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Denzel’s Forgotten Florida Noir, “Out of Time,” Is Also a Perfect Pandemic Crime Movie


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There are some movies that promise a great time and satisfying trip in the first shot. “Out of Time,” the 2003 potboiler starring Denzel Washington is such a film. When the camera pans onto the quiet, neon-lit, and palm tree lined main street of Banyan Key—a fictional Florida Keys town—it is impossible not to feel an overwhelming urge to crawl inside the screen, light a cigarette in the doorway of the “Scuttlebutt,” Banyan Key’s neighborhood haunt, and step inside for the first buzz in a new life. You might make a big drug bust. You might have an affair with a beautiful, but married woman, or you might find yourself deceiving and misdirecting all of your colleagues in local law enforcement, along with your soon-to-be ex wife—a county homicide detective—when you realize that you’ve been expertly framed for murder. If you are Denzel Washington’s character, Banyan Key Chief of Police, Matthias Whitlock, you are going to do all of the above.

In the opening scene of “Out of Time,” Whitlock walks from the charming, noirish downtown to the police station where he polishes off a bottle of Miller Genuine Draft at his desk. He receives a call from a frightened, but not too frightened sounding woman reporting an attempted burglary in her home. Whitlock says, “I’ll be right there,” and pauses only to take the last swig of his beer. The would-be crime victim, an electrically seductive Anne Merai Harrison, played by Sanaa Lathan, leads Whitlock to the bedroom where she demonstrates how the supposed assailant wrestled her to the bed, but as Whitlock suggests, “You took control.” As their amorous exchange intensifies, and it becomes clear that the call for help was a ruse to cover for another desire, Whitlock gets an emergency call from one of his subordinate officers. The opening credits appear on the screen.

There is hardly anything more important for a film, especially a crime film, than to establish a mood. “Out of Time” has mood for miles. The score from Graeme Revell is particularly effective, because it is an indicative of the general spirit of the movie. Combining elements of Latin jazz and calypso, the composition featuring steel pans, classic guitar, and trumpet instantly transports “Out of Time’s” audience to a warm and beautiful seashore where margaritas and mojitos are ready for imbibing. But there is also something faintly ominous about that trumpet. Alongside the tropical drinks, trouble is brewing. At the same time, the trouble never feels too intense to cast the viewer into a morbid mood.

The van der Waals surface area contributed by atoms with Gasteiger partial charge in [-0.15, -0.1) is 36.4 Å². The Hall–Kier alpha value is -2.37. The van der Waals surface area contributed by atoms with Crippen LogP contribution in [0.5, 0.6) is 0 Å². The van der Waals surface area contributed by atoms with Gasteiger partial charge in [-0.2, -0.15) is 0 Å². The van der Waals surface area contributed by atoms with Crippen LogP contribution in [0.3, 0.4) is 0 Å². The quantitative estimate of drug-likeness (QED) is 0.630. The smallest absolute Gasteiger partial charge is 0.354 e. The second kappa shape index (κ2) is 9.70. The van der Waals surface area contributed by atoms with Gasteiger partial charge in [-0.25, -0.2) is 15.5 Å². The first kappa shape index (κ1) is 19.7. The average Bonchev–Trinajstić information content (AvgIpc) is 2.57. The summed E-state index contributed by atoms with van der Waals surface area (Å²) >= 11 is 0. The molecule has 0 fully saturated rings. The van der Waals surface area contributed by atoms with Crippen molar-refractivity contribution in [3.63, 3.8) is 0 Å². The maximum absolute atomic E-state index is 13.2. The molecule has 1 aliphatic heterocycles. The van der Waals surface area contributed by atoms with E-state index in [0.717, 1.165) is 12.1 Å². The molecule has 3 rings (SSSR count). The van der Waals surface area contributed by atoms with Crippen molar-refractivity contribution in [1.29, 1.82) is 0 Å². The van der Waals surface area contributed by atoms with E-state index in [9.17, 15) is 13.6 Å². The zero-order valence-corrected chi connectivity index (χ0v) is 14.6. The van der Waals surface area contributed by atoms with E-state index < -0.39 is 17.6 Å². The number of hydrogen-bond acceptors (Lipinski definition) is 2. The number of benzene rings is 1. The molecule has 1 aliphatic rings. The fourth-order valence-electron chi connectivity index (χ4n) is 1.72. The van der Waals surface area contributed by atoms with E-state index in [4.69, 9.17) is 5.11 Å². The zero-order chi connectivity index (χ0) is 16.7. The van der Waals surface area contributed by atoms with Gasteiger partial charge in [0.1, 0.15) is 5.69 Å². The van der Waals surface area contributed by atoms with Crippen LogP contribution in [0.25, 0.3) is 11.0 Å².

“Out of Time” pulls off a rare trick of cinema. It brings you to the edge of your seat, but allows you to remember that it is only a movie. The stakes feel high, but “Out of Time” is adept enough to not raise them so high that they ruin your imaginary vacation in the Keys.

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Much of the efficacy of “Out of Time” is attributable to the smooth and energetic direction of Carl Franklin and the characteristically charismatic performance by Denzel Washington. Franklin and Washington had previously worked together on the excellent adaption of Walter Mosley’s first Easy Rawlins novel, “Devil in a Blue Dress.” The source material of Mosley’s brilliant book makes for a more substantive movie, but for escapist entertainment, and sheer delight, it is tough to overlook “Out of Time.”

For the same reason, “Out of Time” feels made to order in a pandemic. Even if you are in quarantine and waiting on sunny skies and a vaccination, you can experience one hour and forty-five minutes of pleasure with Washington, Lathan, and Eva Mendes as your tour guides. The palm trees, the ocean, the boats, the pink hotel buildings, the open air bars, and the permanent whiff of sexuality are the attractions of a much needed trip. And don’t discount the importance of Denzel Washington’s Tommy Bahama shirt collection.

When we meet the Tommy Bahama shirt clad chief of police, he is preparing to divorce the wife with whom he is still madly in love (Eva Mendes), and carrying on with a local woman married to his town rival, an abusive hospital security guard whose NFL dreams were cut short by an injury, played by Dean Cain. Days before we meet the cast of characters, Chief Whitlock supervised a drug bust resulting in the confiscation of $485,000.